The Balm of Gilead

As part of the great driveway project I decided to plant a poplar at the corner of the drive.  There was a good reason for this as my house is surrounded by many poplars and there is one at the corner of my neighbours drive so I thought this would make a nice matching pair.  It took me a while to choose which poplar I would buy but when I came across one called the variaged Balm of Gilead, or Populus jackii Aurora, I knew it had to be that one.  Yes poplars are large and vigorous and care has to be taken when planting one near a house, the end of the drive is far enough from my house to be reasonable.  This poplar is not as large as some either and, as the name suggests, it has the most wonderful fragrance as the leave are opening and it is also possible to derive from it a healing balm ...... apparently.....
There was, however, a slight problem with my plan.  Before doing any planting it is a good idea to do some research, in this case it would have been a good idea to check how much topsoil there is at the top of the driveway.  It turns out there is not much, about six inches in most of it and then it is very hard compacted clay and therefore impossible to plant in successfully without major work.  I decided I needed a plan B.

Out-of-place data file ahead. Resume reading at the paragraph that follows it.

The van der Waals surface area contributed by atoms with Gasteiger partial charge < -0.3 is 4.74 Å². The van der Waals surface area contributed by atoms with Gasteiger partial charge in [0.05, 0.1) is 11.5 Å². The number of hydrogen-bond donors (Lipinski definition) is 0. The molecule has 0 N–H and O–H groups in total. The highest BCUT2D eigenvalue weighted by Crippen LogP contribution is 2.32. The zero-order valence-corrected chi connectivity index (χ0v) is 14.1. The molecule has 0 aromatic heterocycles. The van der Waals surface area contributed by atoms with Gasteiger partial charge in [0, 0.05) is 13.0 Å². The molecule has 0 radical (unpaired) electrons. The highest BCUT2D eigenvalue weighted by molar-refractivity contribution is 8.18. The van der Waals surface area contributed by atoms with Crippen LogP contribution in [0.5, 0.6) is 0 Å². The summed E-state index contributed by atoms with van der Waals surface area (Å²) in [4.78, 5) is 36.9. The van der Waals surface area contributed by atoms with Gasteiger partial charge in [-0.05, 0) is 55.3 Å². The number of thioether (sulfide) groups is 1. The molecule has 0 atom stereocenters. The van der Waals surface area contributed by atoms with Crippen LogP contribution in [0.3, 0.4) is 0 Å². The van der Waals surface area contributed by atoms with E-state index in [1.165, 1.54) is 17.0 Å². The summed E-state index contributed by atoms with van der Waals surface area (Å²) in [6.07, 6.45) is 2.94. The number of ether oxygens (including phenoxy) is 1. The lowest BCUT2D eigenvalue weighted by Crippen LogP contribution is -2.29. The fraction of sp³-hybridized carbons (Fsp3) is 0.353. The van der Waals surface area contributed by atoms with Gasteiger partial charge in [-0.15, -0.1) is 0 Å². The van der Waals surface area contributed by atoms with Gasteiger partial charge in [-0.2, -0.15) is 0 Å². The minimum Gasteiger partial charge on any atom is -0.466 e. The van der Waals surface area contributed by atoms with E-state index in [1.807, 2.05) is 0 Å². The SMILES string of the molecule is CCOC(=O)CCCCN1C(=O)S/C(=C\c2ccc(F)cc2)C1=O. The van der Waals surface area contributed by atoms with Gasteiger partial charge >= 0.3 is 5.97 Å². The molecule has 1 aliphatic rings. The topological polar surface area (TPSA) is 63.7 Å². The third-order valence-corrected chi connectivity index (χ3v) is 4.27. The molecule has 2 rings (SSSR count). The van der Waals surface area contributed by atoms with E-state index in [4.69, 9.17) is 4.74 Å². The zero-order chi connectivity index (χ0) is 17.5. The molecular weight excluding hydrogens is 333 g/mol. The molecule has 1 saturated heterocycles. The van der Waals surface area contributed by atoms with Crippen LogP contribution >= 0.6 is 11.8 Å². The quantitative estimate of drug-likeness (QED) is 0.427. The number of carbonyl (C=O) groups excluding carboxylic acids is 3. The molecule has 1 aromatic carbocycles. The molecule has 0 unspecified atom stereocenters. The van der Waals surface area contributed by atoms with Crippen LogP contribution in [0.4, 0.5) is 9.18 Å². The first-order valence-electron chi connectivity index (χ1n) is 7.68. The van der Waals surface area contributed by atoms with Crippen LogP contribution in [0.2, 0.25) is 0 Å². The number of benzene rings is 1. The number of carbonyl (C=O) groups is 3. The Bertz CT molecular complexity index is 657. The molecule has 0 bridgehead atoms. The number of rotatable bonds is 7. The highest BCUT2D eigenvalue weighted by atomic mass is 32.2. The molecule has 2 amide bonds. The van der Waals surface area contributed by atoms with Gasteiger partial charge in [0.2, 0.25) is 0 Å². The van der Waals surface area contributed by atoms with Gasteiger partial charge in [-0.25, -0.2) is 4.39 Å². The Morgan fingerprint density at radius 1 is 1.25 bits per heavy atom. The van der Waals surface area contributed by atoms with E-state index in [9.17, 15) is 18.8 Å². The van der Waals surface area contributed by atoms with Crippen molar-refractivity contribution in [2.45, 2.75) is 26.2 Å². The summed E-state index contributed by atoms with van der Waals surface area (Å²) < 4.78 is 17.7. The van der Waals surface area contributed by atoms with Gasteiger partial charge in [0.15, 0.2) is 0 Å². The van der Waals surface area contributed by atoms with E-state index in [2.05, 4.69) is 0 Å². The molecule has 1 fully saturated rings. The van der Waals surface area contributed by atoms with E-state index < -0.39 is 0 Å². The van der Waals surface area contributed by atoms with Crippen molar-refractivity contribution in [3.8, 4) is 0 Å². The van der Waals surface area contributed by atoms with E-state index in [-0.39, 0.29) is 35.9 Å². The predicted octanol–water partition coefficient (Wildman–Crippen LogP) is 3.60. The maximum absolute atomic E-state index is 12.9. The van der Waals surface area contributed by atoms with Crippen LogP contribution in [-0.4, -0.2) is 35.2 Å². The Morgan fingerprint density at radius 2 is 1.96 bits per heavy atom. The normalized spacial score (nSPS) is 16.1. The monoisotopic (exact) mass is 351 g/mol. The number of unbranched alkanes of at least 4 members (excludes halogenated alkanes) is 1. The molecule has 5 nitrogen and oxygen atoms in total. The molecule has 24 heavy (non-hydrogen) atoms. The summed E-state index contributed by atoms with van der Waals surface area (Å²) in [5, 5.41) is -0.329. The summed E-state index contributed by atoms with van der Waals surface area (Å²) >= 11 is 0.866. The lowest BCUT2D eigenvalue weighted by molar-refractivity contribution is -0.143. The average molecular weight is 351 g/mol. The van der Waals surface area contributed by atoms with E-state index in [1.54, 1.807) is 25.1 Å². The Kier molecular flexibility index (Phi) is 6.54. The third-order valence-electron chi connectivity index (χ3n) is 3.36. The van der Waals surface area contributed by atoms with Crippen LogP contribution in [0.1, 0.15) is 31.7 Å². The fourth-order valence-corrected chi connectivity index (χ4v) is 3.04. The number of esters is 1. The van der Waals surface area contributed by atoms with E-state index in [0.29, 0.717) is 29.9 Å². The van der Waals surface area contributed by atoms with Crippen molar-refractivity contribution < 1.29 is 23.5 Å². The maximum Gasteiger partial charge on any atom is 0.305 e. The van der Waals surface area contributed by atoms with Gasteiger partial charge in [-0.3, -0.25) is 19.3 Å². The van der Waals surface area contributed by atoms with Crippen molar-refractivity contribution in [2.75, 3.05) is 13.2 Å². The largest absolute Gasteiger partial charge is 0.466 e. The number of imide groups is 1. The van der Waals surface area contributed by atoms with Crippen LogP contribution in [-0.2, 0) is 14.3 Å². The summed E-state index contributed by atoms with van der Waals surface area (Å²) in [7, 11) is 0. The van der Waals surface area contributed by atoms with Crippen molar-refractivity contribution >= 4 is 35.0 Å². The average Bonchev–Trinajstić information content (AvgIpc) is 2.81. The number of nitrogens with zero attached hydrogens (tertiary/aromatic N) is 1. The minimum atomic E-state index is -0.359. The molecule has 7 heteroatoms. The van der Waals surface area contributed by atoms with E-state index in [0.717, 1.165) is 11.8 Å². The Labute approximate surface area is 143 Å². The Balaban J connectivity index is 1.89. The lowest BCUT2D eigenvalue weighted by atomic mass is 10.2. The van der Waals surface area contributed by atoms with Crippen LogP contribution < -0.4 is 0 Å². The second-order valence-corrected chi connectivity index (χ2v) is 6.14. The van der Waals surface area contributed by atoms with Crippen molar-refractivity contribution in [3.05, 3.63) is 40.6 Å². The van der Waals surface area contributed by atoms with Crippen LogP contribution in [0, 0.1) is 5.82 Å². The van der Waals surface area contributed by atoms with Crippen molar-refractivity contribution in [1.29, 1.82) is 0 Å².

It is hard to have a plan B though when having already said, it is not a good idea to plant one of these too close to the house.  There are limited options for plan B.  In fact, the options are limited to as far away as possible one way to as far as possible away the other.
So I did what I do when I am not sure where to plant something, I shoved it into one of the veg beds whilst I considered my options even though the options were limited.
You might notice that the leaves are not very variagated, yes I noticed that too.  I cannot say I am hugely upset as I am not a great fan of varigation, I did really buy it for the name.  Of course this now makes me suspect I have not received the right tree but I can confirm that it does smell wonderful now the leaves are opening.

I finally realised where it needed to go.  Having lost the Black Poplar that overlooked the garden there I decided that it could go in the top boundary of the garden.  That way it would help plug the gap in the row of boundary poplars that run along the back of the houses.  Problem solved and the sense of place restored,  all is good.